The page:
Childhood books that influenced my writing
Looking back on my reading life, I find it interesting to recall the books that influenced me as I grew into a writer. It’s an eclectic collection, seemingly random, but the stories share one thing in common—"What’s going to happen next?" While reading Nancy Drew mysteries goes without saying, I’ve listed some of the other books that offered valuable tips on writing. Here are just a few...
Eloise by Kay Thompson was one of the few books that featured girls as the protagonists. Girls who get into trouble, do mischief, and solve their own problems. That led me to write about girls as lead characters who solve their own mysteries.
Freddy the Detective by Walter Brooks. Freddy was the book that got me excited about solving mysteries at a very young age. I figured if a pig could be sleuth, maybe anyone could solve a mystery. . . even moi?
To Think That I Saw It on Mulberry Street by Dr. Seuss, not only taught me that playing with words was just plain fun, it also taught me spelling was important. I had to memorize how to spell Seuss (instead of Suess) in order to find his books at the library.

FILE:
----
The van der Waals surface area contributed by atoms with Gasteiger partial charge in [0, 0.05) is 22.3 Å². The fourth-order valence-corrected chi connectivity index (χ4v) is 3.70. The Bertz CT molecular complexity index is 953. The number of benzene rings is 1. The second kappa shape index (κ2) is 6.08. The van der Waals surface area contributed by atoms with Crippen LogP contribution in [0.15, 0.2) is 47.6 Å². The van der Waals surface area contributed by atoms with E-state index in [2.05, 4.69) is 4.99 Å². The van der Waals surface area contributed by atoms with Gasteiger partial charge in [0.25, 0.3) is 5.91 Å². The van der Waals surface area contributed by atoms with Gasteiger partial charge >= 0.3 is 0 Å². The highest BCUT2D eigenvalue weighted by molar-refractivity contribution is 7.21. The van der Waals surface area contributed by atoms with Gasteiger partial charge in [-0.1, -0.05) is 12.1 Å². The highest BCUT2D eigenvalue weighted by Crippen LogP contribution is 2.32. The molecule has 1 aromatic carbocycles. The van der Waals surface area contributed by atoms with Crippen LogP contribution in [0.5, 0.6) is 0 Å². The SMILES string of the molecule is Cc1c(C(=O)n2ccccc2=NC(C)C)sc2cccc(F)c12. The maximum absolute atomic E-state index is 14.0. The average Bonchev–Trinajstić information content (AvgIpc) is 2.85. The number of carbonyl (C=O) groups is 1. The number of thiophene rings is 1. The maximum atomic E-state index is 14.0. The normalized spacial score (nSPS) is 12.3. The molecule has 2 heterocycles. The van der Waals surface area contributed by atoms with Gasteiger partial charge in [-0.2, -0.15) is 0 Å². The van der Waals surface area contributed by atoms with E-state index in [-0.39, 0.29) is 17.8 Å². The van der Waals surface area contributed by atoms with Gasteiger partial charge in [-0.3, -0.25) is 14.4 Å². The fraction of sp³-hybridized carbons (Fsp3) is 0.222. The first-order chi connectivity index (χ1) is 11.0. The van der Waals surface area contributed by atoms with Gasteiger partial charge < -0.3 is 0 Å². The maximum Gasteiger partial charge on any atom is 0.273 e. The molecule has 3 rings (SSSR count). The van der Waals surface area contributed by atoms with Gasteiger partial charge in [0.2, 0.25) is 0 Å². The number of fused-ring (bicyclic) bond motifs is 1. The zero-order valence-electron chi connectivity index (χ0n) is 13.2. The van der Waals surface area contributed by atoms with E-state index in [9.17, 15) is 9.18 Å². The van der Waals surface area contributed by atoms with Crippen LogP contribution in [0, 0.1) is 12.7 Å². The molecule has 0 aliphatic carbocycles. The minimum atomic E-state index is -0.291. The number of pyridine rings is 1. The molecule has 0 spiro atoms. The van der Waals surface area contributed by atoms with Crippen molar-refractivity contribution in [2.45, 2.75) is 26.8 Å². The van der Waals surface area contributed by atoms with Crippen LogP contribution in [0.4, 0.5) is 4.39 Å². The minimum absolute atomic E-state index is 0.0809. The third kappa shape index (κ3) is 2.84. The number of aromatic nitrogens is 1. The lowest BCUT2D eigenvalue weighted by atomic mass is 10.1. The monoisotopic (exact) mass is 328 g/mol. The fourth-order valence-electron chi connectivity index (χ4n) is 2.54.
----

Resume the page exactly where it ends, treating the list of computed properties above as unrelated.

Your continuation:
Harold and the Purple Crayon by Crockett Johnson showed me how much imagination played a part in creating a story. With my own purple crayon, I could “draw” a story about anything.
Charlotte’s Web by E. B. White reminded me how important relationships are in developing a story with depth. The friendship between the two main characters made the story real, even though it was heartbreaking!
Robinson Crusoe, by Daniel Defoe, had a huge influence on my love of vicarious adventure. What would I do if I were stranded on an island for years and years? Would I be as resourceful and perseverant as Friday’s boss? Defoe made that island come alive for me.
James Bond by Ian Fleming taught me that a protagonist could survive all kinds of dangers and still live to have another martini.
The Diary of a Young Girl by Anne Frank showed me how personal, revealing, and tender a story could be, even when written by such a young writer.
Finally, Catcher in the Rye by JD Salinger taught me to search for my own voice, write a realistic, not cardboard, character, and to be subversive.
Labels: childrens books